“The government at the centre is overwhelmed and that is way the states that are federating units are beginning to tactically restructuring by themselves.
“The restructuring government at the centre is avoiding is what is inevitably happening right now.
“The government at the centre there is little or nothing it can do now because it is overstretched, and the police manpower is not enough, and virtually the police is attached to Very Important Persons, VIPs, including government workers, Shell, Exxon Mobile, and others.
“So government at the centre cannot really do anything, and federating units should reinvent their wills to tackle their own problems by themselves since the government at the centre is unwilling to restructure.
“Basically, the governors should determine on how regional security organisations should operate by enabling laws and practice within the federating units, and a legal backing for them would determine the modus operandi as seen in Amotekun in South West.
“I see friction as inevitable between the regional security outfits and federal government security forces, and it is inevitable. For me I believe when other areas of restructuring touching the economy and others come into play the government at the centre will cave in, and for the federating units, it is a battle for survival.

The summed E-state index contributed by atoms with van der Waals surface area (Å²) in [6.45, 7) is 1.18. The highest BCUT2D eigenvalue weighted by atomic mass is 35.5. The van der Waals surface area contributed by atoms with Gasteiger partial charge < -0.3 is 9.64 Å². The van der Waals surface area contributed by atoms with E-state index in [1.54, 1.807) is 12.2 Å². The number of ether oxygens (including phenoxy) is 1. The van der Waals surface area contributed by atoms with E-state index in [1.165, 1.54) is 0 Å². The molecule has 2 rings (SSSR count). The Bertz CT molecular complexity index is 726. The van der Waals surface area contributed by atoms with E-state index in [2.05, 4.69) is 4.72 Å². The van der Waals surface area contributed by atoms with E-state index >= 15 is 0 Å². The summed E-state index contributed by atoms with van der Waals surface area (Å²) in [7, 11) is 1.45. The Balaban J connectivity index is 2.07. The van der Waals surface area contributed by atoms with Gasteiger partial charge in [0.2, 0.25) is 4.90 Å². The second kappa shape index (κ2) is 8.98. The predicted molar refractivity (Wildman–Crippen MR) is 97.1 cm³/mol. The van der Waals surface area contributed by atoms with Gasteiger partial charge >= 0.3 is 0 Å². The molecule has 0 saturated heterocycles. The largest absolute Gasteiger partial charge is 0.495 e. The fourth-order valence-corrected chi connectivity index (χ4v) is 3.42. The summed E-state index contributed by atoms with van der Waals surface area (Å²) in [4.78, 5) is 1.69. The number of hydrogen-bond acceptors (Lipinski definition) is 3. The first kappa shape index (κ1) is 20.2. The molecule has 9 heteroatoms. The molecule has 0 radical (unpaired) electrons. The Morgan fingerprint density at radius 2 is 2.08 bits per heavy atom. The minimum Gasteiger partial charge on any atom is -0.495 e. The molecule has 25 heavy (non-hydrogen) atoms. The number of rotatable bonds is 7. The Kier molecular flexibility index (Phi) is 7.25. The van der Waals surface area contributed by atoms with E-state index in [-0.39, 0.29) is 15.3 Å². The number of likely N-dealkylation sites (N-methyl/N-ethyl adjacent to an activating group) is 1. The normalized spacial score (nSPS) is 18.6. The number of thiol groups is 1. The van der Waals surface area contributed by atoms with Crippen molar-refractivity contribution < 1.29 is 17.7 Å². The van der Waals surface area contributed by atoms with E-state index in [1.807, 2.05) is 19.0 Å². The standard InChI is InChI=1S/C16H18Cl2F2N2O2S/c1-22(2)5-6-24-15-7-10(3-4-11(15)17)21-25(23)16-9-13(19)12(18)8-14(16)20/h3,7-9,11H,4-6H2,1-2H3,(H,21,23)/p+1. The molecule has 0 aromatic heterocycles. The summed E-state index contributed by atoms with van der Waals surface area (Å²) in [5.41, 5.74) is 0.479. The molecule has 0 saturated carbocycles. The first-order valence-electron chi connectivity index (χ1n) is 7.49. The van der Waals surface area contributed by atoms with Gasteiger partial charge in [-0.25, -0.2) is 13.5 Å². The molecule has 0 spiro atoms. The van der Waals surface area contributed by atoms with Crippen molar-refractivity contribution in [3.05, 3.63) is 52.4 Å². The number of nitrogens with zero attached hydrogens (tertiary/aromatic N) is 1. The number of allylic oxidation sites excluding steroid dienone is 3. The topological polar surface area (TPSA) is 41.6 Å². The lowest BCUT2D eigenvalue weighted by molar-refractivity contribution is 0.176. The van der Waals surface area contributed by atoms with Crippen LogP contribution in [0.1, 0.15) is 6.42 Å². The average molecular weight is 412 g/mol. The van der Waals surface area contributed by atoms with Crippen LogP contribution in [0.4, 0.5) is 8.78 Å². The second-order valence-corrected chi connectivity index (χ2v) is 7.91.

“Basically, the fear has been that governors are over-reaching and use state police to victimize perceived enemies and carry out vindictive measures against these perceived enemies, and for me, State Assemblies should make these security outfits independent such a way that it limits control for the tendency of these governors who are lords in their own rights within their states who operate like little gods so that they will not use these agencies to witch haunt and victimize people.”
We support regional security to fill gaps created by govt forces — CISLAC
The Executive Director, Civil Society Legislative Advocacy Centre, CISLAC, Auwal Musa Rafsanjani, said, “The rising insecurity in the country is worrisome, necessitating the proliferation of non-state security actors to fill the gaps in security delivery where the state has not provided or operates with low strength. While the non-state security sector may neither be historically new nor used only in fragile, conflict, failing or failed states, the drivers of its growth differ from country to country.